HELBOK: OK.

CORNISH: Oh, that was a good one.

SHORTZ: OK. I've got one more for you. What is that which has been tomorrow and will be yesterday? That's the whole riddle. What is that which has been tomorrow and will be yesterday?

HELBOK: Today.

SHORTZ: Today, is it. Good job.

CORNISH: Very good job, Oren. Oren, for playing our puzzle today, you're going to get a WEEKEND EDITION lapel pin as well as puzzle books and games that you can read about at NPR.org/Puzzle. And, Oren, which member station do you listen to?

HELBOK: I listen to WVIA from Scranton/Wilkes-Barre and WITF from Harrisburg.

CORNISH: Thank you so much for being a listener. And thank you for playing the puzzle this week, Oren.

HELBOK: It's been a pleasure. Thank you very much.

CORNISH: So, Will, tell us what's the challenge for next week.

SHORTZ: Yes, think of a familiar two-word rhyming phrase starting with the letter F, like: fat cat, fun run, fine line or flower power. Change the initial F to a G and you'll get another familiar two-word rhyming phrase. What phrases are these?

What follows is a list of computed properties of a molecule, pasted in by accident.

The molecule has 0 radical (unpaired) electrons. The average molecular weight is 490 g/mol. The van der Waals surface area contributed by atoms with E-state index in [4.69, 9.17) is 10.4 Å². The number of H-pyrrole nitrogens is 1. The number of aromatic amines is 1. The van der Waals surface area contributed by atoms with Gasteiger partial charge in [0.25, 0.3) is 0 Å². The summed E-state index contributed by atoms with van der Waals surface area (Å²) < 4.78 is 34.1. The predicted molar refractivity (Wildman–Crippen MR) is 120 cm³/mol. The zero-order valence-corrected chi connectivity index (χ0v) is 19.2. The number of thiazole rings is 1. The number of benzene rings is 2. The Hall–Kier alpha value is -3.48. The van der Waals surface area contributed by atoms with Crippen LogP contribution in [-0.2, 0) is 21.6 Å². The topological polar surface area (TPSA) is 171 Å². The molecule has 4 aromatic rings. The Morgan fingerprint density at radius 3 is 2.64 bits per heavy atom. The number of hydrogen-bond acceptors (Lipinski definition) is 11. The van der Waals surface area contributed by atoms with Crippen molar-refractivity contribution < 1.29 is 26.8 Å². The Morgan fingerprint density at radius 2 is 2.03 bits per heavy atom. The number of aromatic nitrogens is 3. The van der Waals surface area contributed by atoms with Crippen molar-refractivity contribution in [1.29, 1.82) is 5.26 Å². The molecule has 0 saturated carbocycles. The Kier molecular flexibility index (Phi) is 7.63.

So again, a familiar two-word rhyming phrase starts with the letter F, like: fat cat, fun run, fine line or flower power. Change that F to a G and you'll get another familiar two-word rhyming phrase. What phrases are these?

CORNISH: All right, folks, when you have the answer, go to our website, NPR.org/puzzle and click on the Submit Your Answer link. Just one entry per person, please. And our deadline for entries is Thursday, October 20th at 3 P.M. Eastern Time. Please include a phone number where we can reach you at about that time. And if you're the winner we'll give you a call, and you'll get to play on the air with the puzzle editor of The New York Times and WEEKEND EDITION's puzzle-master, Will Shortz.

Will, thanks so much.

SHORTZ: Thanks, Audie.